Breslin Bound: 2022-23 Boys Report Week 10

By Geoff Kimmerly senior editor

February 13, 2023

From strictly an anecdotal point of view, it’s appeared Michigan’s best boys basketball teams have matched up more this regular season than most in recent memory.

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No doubt, expanding the schedule to 22 games has helped provide a few more opportunities. And it seems like every Saturday over the last 10 weeks has included one or more showcase events where several of the elite have faced off – which makes the nine undefeated teams we have left all the more impressive.

Detroit Cass Tech stands alone among the undefeated in Division 1, while Hart, Olivet and Standish-Sterling are without a loss in Division 2. Laingsburg and Napoleon are undefeated in Division 3, and Mio, Painesdale Jeffers and Taylor Trillium are at 1.000 winning percentages in Division 4. Another 24 teams have only one loss this season, and 20 have only two defeats – and we highlight a number of these teams below.

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Week in Review

The countdown of last week’s five most intriguing results:

1. Bloomfield Hills Brother Rice 73, Detroit U-D Jesuit 62 The Warriors (16-1) completed an outright championship run through the Detroit Catholic League Central, leaving the Cubs (15-3) in second place, and after finishing second to Jesuit last season.

2. Ferndale 82, Port Huron Northern 65 The Division 2 Eagles (9-6) are up to eight wins over their last nine games, this one over another Division 1 contender in PHN (16-2).

3. Munising 54, Powers North Central 49 The Upper Peninsula has four of the top nine teams in Division 4 MPR, and Munising (16-1) sits No. 9 but has another argument to be regarded higher after defeating No. 4 North Central (11-3).

4. Davison 94, Flint Hamady 90 (5OT) The finale of Davison’s Cardinal Classic was classic and memorable finishing in just under two hours and 10 minutes as the Cardinals (13-5) edged the Hawks (15-3).

5. Pittsford 71, Hillsdale Academy 66 (3OT) The Wildcats (12-3) avenged a 12-point loss to Hillsdale Academy (11-4) from Jan. 12 as the top teams in the Southern Central Athletic Association East met for the rematch.

Jakobie Boose (4) elevates for a jumper as Flint Hamady and Davison closed the Cardinal Classic with a five-overtime matchup won by the Cardinals 94-90.

Watch List

With an eye toward March, here are two teams in each division making sparks:


Ann Arbor Huron (16-1) A loss to Saline on Jan. 31 is the only misstep during an otherwise perfect run. Huron can clinch a share of the Southeastern Conference Red championship Tuesday against Monroe, which will go well with showcase victories over Port Huron Northern (16-2) and Benton Harbor (13-4) over the last three weeks. The River Rats also are coming off a 57-41 win over Ypsilanti Lincoln – which defeated Huron in its District opener last season after Huron had finished Division 1 runner-up in 2020-21.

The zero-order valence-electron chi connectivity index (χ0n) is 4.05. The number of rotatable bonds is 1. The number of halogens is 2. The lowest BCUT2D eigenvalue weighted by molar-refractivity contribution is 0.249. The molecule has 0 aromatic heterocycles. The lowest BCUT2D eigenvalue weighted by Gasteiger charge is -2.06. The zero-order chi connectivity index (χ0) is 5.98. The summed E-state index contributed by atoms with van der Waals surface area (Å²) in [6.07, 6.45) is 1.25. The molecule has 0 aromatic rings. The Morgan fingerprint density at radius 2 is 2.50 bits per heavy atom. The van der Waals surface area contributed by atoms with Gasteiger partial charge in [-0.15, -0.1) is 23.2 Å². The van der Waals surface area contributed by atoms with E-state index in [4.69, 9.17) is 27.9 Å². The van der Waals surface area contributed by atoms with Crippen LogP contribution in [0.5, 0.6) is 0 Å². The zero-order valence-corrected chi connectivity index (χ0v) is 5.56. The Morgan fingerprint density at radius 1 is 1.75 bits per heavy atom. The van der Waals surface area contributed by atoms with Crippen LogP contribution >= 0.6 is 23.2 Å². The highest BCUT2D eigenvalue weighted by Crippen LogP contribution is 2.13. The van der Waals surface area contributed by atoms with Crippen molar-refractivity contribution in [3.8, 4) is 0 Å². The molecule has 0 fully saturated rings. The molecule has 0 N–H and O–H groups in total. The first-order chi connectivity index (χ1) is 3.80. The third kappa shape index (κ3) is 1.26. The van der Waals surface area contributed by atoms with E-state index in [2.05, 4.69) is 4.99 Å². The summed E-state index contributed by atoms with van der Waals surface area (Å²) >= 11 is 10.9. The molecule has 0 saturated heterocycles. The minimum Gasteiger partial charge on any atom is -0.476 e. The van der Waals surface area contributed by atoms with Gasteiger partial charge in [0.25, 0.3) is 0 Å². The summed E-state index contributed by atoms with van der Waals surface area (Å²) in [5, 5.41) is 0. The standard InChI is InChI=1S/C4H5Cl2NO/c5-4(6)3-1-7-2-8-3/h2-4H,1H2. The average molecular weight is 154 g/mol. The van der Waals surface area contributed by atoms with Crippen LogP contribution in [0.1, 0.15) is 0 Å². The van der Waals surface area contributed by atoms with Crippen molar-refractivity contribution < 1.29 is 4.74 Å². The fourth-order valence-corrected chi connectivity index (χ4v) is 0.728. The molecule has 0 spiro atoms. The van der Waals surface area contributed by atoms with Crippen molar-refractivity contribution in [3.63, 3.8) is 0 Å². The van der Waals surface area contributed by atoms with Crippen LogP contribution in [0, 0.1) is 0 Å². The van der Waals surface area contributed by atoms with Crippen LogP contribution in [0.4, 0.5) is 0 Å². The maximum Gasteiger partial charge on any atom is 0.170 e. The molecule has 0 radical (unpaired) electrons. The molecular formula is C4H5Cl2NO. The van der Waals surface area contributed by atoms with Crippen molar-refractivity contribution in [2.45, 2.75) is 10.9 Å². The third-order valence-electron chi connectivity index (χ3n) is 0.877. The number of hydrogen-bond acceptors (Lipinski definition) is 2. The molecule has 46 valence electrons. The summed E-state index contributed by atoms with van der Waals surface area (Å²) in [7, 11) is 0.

Grosse Pointe South (15-3) The Blue Devils have gone from 11-11 overall and nearly worst to first in the Macomb Area Conference Red, having tied for fourth last season but clinching a perfect run to the league title with last week’s win over Macomb Dakota. This potential showed during two losses to start the season as they fell by only three to Detroit Loyola (17-1) and six to Ferndale, and the third loss was by just seven to River Rouge (12-5). South meanwhile has downed West Bloomfield (12-3), Saline (12-5), Birmingham Groves (11-5) and Roseville (11-6) twice.


Warren Lincoln (15-3) The Abes have built on last season’s 19-3 momentum with another league championship, this one in the MAC Gold, and Saturday’s 74-63 win over host Benton Harbor at the Wilson Chandler Shootout was the team’s ninth-straight win. Lincoln has done it against a stacked schedule, falling only to Brother Rice, Warren Fitzgerald and Muskegon (15-1) while defeating North Farmington (15-1), Detroit Martin Luther King and Grand Rapids Northview (13-4) and sweeping Harrison Township L’Anse Creuse (13-4) and Warren Woods Tower (13-5).

Warren Michigan Collegiate (14-2) A two-point double-overtime loss to Grand Rapids Christian on Feb. 4 broke a 12-game winning streak, but the only other defeat came to reigning Division 1 champion Warren De La Salle Collegiate as the Cougars have mostly dominated. A 45-44 victory over Orchard Lake St. Mary’s and 63-56 win over Detroit Edison are among the most notable work, with the latter earning Michigan Collegiate the Charter School Conference East championship.


Grandville Calvin Christian (15-1) The Squires have followed up last season’s 19-4 finish in part with a 14-game winning streak, their lone loss to Hudsonville Unity Christian on Dec. 9. The two months of undefeated play have included eight wins over teams with double-digit victories, including 62-54 over Hopkins and 60-54 over Wyoming Godwin Heights last week as Calvin Christian finished regular-season sweeps of those opponents. The Squires lead Grand Rapids NorthPointe Christian by two games in the Ottawa-Kent Conference Silver with four to play – and they meet Feb. 24 after Calvin won the first round 83-66 on Jan. 27.

Ovid-Elsie (14-2) The Marauders are a combined 30-6 over the last two seasons as they play for a second-straight Mid-Michigan Activities Conference championship. Chesaning (15-3) has become a solid rival – those two have decided the last three league titles – and they’re tied for first with their rematch Friday deciding a share of the MMAC crown. Ovid-Elsie won the first meeting 55-51 in overtime Jan. 16, but had an early loss to Durand (14-3) – which it avenged 49-47 on Friday. Ovid-Elsie’s only other defeat came to undefeated Laingsburg (16-0) – a possible District opponent.